Structures whose thickness is tapered according to a power law exhibit the ‘acoustic black hole’ (ABH) effect, which can be leveraged for effective vibration reduction without a net increase in weight. However, classic ABH theory is not explicit about the precise topology of the taper, which may have significant practical effects in structures containing ABHs. In this paper, three styles of one-dimensional ABH vibration absorbers are examined, referred to herein as ‘standard symmetric’, ‘standard nonsymmetric’, and ‘double-leaf’. Each style of ABH is embedded in a beam and a multi-objective approach is used to identify the set of ABH designs that optimally minimize the beam's vibration response and its overall mass. Comparison of the results show that each style of ABH has a similar trade-off between the two objectives, but that the choice of style – particularly as regards the application of added damping – can have significant effects on overall performance.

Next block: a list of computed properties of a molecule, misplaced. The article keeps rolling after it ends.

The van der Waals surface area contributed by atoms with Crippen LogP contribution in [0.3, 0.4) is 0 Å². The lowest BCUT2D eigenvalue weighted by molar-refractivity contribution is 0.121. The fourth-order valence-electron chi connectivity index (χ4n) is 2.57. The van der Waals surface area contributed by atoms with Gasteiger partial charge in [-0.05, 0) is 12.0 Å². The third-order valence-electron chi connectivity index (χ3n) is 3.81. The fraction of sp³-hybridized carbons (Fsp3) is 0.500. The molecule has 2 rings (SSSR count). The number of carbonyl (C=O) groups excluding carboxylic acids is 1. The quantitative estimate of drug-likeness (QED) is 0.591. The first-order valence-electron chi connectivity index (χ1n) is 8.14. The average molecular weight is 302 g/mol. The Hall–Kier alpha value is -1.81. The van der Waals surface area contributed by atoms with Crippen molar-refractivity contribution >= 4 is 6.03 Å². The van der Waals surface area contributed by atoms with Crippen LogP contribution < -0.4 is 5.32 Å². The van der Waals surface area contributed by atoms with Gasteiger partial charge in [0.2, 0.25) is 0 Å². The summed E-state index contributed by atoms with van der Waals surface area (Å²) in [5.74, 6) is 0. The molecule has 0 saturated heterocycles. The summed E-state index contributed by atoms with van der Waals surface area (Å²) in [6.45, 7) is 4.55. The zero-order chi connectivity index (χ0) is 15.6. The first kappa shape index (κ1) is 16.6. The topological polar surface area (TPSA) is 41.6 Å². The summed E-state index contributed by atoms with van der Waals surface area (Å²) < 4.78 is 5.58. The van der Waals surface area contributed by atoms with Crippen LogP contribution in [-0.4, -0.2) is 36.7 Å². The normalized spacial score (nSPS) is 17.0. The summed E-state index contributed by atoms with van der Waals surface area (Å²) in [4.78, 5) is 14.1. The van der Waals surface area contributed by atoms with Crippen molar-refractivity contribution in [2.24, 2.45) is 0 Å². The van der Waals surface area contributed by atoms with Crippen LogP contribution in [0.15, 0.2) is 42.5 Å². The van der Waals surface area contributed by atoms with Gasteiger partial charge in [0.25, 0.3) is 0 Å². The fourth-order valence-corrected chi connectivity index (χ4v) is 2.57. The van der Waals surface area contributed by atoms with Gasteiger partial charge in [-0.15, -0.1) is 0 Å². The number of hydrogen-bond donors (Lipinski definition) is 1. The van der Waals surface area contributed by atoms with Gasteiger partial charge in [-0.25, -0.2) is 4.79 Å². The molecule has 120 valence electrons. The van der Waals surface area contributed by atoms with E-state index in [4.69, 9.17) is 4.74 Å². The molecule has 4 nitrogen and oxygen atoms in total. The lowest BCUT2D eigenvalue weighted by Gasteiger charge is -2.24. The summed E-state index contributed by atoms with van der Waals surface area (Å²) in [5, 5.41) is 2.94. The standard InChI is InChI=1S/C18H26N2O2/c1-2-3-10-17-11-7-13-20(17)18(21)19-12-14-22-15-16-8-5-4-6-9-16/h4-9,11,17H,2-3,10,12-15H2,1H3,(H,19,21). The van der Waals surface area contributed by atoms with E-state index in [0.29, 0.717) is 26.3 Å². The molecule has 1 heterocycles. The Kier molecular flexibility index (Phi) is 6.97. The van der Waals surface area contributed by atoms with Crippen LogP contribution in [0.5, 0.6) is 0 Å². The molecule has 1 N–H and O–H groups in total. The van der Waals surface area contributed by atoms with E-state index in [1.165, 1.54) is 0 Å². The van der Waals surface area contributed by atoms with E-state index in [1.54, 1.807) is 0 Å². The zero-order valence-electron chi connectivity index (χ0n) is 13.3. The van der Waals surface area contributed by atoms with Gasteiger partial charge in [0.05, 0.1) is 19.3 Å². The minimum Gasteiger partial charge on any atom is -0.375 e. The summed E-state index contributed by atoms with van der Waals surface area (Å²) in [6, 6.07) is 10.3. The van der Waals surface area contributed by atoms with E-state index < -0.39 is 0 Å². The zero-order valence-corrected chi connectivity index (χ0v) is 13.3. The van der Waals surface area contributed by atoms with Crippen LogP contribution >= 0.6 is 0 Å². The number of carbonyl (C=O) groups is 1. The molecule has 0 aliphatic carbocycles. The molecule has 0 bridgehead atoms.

All Science Journal Classification (ASJC) codes
- Condensed Matter Physics
- Mechanics of Materials
- Acoustics and Ultrasonics
- Mechanical Engineering